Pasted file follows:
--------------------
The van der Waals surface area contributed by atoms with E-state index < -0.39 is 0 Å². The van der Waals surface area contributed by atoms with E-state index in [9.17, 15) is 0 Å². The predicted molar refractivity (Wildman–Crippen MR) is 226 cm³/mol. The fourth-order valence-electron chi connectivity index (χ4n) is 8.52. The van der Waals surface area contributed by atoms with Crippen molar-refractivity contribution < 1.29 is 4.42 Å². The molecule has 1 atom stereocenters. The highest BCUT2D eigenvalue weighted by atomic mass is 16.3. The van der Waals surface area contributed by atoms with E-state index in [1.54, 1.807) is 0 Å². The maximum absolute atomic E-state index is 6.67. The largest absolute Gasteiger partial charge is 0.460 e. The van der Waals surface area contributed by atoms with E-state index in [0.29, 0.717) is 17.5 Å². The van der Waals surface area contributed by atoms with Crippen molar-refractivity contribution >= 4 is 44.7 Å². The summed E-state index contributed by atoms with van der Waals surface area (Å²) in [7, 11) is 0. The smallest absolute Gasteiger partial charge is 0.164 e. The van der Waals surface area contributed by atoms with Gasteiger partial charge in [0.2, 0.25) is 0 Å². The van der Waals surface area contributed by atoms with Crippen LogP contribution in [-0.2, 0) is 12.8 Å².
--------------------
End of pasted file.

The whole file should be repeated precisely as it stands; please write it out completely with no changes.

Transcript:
The van der Waals surface area contributed by atoms with E-state index < -0.39 is 0 Å². The van der Waals surface area contributed by atoms with E-state index in [9.17, 15) is 0 Å². The predicted molar refractivity (Wildman–Crippen MR) is 226 cm³/mol. The fourth-order valence-electron chi connectivity index (χ4n) is 8.52. The van der Waals surface area contributed by atoms with Crippen molar-refractivity contribution < 1.29 is 4.42 Å². The molecule has 1 atom stereocenters. The highest BCUT2D eigenvalue weighted by atomic mass is 16.3. The van der Waals surface area contributed by atoms with E-state index in [1.54, 1.807) is 0 Å². The maximum absolute atomic E-state index is 6.67. The largest absolute Gasteiger partial charge is 0.460 e. The van der Waals surface area contributed by atoms with E-state index in [0.29, 0.717) is 17.5 Å². The van der Waals surface area contributed by atoms with Crippen molar-refractivity contribution >= 4 is 44.7 Å². The summed E-state index contributed by atoms with van der Waals surface area (Å²) in [7, 11) is 0. The smallest absolute Gasteiger partial charge is 0.164 e. The van der Waals surface area contributed by atoms with Gasteiger partial charge in [0.2, 0.25) is 0 Å². The van der Waals surface area contributed by atoms with Crippen LogP contribution in [-0.2, 0) is 12.8 Å².